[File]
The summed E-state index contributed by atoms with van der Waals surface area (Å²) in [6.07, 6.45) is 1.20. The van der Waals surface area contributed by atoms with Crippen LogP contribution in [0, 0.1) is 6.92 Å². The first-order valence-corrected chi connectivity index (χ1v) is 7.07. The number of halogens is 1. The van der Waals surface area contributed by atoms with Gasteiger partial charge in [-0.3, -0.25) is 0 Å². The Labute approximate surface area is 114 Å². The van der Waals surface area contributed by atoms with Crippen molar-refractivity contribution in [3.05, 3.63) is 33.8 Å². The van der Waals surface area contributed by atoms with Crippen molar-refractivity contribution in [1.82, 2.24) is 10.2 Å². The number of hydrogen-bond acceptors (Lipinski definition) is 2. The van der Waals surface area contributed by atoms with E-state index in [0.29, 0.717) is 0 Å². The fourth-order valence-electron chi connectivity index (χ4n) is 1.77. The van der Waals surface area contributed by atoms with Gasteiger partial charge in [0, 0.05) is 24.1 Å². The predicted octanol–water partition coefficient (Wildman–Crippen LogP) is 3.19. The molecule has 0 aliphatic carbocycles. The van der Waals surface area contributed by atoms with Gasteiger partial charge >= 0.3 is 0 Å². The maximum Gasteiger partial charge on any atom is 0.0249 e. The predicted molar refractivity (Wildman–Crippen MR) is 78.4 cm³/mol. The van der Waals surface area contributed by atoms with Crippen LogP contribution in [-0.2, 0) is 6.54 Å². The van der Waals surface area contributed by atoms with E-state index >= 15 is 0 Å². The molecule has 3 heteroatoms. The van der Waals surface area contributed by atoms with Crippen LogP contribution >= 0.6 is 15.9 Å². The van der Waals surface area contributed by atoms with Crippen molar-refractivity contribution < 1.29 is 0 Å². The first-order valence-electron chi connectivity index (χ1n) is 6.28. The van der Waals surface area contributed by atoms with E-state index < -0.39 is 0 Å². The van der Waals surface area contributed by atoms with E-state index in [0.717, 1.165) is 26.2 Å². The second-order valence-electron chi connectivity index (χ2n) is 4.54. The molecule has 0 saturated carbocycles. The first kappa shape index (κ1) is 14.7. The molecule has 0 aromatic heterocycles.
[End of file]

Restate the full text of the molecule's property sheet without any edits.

The summed E-state index contributed by atoms with van der Waals surface area (Å²) in [6.07, 6.45) is 1.20. The van der Waals surface area contributed by atoms with Crippen LogP contribution in [0, 0.1) is 6.92 Å². The first-order valence-corrected chi connectivity index (χ1v) is 7.07. The number of halogens is 1. The van der Waals surface area contributed by atoms with Gasteiger partial charge in [-0.3, -0.25) is 0 Å². The Labute approximate surface area is 114 Å². The van der Waals surface area contributed by atoms with Crippen molar-refractivity contribution in [3.05, 3.63) is 33.8 Å². The van der Waals surface area contributed by atoms with Crippen molar-refractivity contribution in [1.82, 2.24) is 10.2 Å². The number of hydrogen-bond acceptors (Lipinski definition) is 2. The van der Waals surface area contributed by atoms with E-state index in [0.29, 0.717) is 0 Å². The fourth-order valence-electron chi connectivity index (χ4n) is 1.77. The van der Waals surface area contributed by atoms with Gasteiger partial charge in [0, 0.05) is 24.1 Å². The predicted octanol–water partition coefficient (Wildman–Crippen LogP) is 3.19. The molecule has 0 aliphatic carbocycles. The van der Waals surface area contributed by atoms with Gasteiger partial charge >= 0.3 is 0 Å². The maximum Gasteiger partial charge on any atom is 0.0249 e. The predicted molar refractivity (Wildman–Crippen MR) is 78.4 cm³/mol. The van der Waals surface area contributed by atoms with Crippen LogP contribution in [-0.2, 0) is 6.54 Å². The van der Waals surface area contributed by atoms with E-state index >= 15 is 0 Å². The molecule has 3 heteroatoms. The van der Waals surface area contributed by atoms with Crippen LogP contribution >= 0.6 is 15.9 Å². The van der Waals surface area contributed by atoms with Crippen molar-refractivity contribution < 1.29 is 0 Å². The first-order valence-electron chi connectivity index (χ1n) is 6.28. The van der Waals surface area contributed by atoms with E-state index < -0.39 is 0 Å². The van der Waals surface area contributed by atoms with E-state index in [0.717, 1.165) is 26.2 Å². The second-order valence-electron chi connectivity index (χ2n) is 4.54. The molecule has 0 saturated carbocycles. The first kappa shape index (κ1) is 14.7. The molecule has 0 aromatic heterocycles.